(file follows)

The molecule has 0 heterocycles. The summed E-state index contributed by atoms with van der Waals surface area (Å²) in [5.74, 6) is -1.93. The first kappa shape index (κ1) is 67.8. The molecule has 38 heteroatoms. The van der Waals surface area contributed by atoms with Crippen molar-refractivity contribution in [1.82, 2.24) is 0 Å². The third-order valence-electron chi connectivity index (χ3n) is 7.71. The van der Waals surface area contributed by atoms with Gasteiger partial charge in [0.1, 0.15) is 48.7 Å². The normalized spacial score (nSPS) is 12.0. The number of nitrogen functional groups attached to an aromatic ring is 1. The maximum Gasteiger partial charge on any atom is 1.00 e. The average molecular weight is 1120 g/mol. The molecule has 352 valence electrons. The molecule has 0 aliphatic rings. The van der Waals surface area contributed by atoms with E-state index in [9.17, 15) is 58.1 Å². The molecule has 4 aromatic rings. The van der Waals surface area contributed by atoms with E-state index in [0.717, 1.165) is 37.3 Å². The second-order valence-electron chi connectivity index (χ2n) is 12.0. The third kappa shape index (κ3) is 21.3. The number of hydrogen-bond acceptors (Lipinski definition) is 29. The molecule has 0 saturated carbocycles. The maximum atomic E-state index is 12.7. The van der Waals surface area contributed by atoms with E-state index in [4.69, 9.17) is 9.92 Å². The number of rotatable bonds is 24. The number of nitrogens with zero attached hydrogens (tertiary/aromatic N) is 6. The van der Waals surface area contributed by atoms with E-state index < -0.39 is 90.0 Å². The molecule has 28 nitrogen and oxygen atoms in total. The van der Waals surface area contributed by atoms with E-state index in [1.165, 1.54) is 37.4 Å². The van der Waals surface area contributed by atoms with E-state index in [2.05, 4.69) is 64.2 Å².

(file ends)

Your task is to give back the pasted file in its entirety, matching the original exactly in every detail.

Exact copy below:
The molecule has 0 heterocycles. The summed E-state index contributed by atoms with van der Waals surface area (Å²) in [5.74, 6) is -1.93. The first kappa shape index (κ1) is 67.8. The molecule has 38 heteroatoms. The van der Waals surface area contributed by atoms with Crippen molar-refractivity contribution in [1.82, 2.24) is 0 Å². The third-order valence-electron chi connectivity index (χ3n) is 7.71. The van der Waals surface area contributed by atoms with Gasteiger partial charge in [0.1, 0.15) is 48.7 Å². The normalized spacial score (nSPS) is 12.0. The number of nitrogen functional groups attached to an aromatic ring is 1. The maximum Gasteiger partial charge on any atom is 1.00 e. The average molecular weight is 1120 g/mol. The molecule has 352 valence electrons. The molecule has 0 aliphatic rings. The van der Waals surface area contributed by atoms with E-state index in [9.17, 15) is 58.1 Å². The molecule has 4 aromatic rings. The van der Waals surface area contributed by atoms with E-state index in [0.717, 1.165) is 37.3 Å². The second-order valence-electron chi connectivity index (χ2n) is 12.0. The third kappa shape index (κ3) is 21.3. The number of hydrogen-bond acceptors (Lipinski definition) is 29. The molecule has 0 saturated carbocycles. The maximum atomic E-state index is 12.7. The van der Waals surface area contributed by atoms with E-state index in [4.69, 9.17) is 9.92 Å². The number of rotatable bonds is 24. The number of nitrogens with zero attached hydrogens (tertiary/aromatic N) is 6. The van der Waals surface area contributed by atoms with E-state index < -0.39 is 90.0 Å². The molecule has 28 nitrogen and oxygen atoms in total. The van der Waals surface area contributed by atoms with E-state index in [1.165, 1.54) is 37.4 Å². The van der Waals surface area contributed by atoms with E-state index in [2.05, 4.69) is 64.2 Å².